Uncovering Curiosities: Stephen Frears’ THE PROGRAM
Stephen Frears’ The Program is an interesting look at the Lance Armstrong doping scandal. The film though is too lean to get into the nitty-gritty of the events and it comes across as very superficial. This is a shame, because Ben Foster’s portrayal of Armstrong is so good.
Based on the book Seven Deadly Sins by David Walsh, John Hodges’ script covers the 20 years which saw Armstrong become a sports icon and inspiration to many across the globe. We witness how he went from being a struggling cyclist to cancer survivor, before rebounding with almost superhuman strength to win the Tour De France a record-breaking seven times. The key to Armstrong’s success wasn’t his powerful personal drive to win, but an ingenuous doping program that avoided detection for years. However, it was Sunday Times journalist Walsh (played by Chris O’Dowd) who had the conviction to try and uncover Armstrong’s secret, despite mass opposition.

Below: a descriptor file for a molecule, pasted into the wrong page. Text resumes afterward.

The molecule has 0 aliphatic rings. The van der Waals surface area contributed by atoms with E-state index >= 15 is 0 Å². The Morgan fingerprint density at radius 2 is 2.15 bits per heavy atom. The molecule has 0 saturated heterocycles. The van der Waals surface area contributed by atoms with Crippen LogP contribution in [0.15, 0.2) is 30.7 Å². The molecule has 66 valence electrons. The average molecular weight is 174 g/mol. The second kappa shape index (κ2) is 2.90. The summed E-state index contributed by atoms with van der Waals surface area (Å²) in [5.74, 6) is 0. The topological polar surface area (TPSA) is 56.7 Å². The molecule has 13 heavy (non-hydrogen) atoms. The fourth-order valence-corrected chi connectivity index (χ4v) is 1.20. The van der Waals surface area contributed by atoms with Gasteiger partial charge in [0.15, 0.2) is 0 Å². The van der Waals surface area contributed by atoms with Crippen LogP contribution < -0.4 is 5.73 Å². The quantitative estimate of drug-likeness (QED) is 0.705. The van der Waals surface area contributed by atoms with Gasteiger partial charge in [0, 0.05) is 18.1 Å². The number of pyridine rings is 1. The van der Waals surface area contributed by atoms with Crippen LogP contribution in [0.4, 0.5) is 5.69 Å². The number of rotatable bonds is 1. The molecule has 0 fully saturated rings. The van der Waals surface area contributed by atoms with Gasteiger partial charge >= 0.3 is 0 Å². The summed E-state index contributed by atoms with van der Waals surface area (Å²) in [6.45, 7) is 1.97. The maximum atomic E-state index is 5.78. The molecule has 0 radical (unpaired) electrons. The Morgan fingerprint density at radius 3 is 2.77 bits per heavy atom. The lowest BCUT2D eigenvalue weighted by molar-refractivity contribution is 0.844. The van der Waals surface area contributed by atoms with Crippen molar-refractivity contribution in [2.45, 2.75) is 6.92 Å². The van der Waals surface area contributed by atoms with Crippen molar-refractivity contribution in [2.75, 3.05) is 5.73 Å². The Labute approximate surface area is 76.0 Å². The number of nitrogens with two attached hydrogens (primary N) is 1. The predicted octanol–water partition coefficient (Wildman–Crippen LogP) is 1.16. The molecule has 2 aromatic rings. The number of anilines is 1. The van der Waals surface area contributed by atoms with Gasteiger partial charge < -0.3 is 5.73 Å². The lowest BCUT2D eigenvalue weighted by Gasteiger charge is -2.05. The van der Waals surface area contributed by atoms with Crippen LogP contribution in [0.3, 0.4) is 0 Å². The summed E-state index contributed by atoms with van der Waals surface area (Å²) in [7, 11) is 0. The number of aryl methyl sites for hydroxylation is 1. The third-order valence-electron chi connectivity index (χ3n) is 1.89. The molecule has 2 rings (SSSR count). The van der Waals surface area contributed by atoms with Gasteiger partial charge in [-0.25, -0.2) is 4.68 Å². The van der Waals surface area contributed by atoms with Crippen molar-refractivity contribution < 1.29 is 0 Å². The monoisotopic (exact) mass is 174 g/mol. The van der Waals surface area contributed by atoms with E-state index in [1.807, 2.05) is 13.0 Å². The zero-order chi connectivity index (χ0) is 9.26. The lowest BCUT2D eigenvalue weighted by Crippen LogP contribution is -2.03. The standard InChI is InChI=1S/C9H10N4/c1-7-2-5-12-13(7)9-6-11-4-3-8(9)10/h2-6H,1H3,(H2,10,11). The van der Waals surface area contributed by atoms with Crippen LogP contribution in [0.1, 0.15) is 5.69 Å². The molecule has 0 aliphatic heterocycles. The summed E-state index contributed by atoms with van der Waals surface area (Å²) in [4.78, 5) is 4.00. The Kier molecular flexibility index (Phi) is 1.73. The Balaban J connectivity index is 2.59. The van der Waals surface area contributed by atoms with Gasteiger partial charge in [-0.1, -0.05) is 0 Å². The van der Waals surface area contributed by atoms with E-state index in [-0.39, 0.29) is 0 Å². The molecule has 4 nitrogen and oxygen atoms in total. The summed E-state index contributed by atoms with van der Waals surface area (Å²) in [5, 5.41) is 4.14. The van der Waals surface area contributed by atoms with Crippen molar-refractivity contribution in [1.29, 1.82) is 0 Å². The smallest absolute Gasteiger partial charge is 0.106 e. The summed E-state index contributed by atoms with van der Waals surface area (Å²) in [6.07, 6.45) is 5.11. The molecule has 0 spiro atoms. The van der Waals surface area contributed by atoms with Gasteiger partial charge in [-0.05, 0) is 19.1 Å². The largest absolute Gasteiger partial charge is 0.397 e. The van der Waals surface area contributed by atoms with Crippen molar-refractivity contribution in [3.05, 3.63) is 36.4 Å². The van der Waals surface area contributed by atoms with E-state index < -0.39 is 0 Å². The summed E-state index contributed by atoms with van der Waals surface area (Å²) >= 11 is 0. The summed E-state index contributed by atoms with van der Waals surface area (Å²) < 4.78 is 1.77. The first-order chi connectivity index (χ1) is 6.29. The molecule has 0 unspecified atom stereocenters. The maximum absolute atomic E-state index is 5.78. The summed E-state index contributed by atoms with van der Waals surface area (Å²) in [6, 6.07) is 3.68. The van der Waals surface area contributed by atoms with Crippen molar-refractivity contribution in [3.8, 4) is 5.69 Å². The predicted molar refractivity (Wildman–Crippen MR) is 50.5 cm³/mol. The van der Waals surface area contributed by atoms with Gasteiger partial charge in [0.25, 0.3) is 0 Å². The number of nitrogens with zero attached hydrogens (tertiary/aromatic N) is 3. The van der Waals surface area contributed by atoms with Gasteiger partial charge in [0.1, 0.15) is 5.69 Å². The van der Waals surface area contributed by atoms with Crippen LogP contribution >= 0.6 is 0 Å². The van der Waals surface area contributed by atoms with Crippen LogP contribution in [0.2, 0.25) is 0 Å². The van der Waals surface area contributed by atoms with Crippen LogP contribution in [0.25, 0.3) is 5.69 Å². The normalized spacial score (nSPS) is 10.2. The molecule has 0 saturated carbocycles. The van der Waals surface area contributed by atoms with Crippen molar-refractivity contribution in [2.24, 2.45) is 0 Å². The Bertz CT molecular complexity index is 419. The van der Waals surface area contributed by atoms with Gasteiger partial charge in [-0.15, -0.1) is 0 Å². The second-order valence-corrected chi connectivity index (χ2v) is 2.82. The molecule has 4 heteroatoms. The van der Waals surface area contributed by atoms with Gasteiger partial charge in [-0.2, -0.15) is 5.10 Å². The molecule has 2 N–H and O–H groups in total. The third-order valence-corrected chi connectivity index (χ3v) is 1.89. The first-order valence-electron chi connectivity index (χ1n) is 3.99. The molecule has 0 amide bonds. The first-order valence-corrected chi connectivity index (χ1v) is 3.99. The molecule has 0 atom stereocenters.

The story at the centre of The Program is a fascinating true-life morality tale. It’s the rise and fall of one of the great sportsmen of the last 100 years, but Frears’s film does it a disservice by never feeling more than a moving Wikipedia entry. In fairness, it’s difficult to distill a person as complex as Armstrong into a movie and his story is so unbelievable that maybe a fictional take can’t match the brazen unbelievability of the reality. Ben Foster’s turn as Armstrong is the driving force behind what makes The Program work. He channels Armstrong’s trademark intensity into a great performance but sadly, the rest of the film never manages to match it.
Disappointing rather than bad, The Program is a no-frills overview of Lance Armstrong’s unbelievable and deceptive sporting career. Stephen Frears’s film lacks depth and detail and it won’t offer anything extra to what has already played out in the press. There’s still a definitive film to be made on this better-than-fiction true-life story, but it’s doubtful it will have a lead as good as Ben Foster.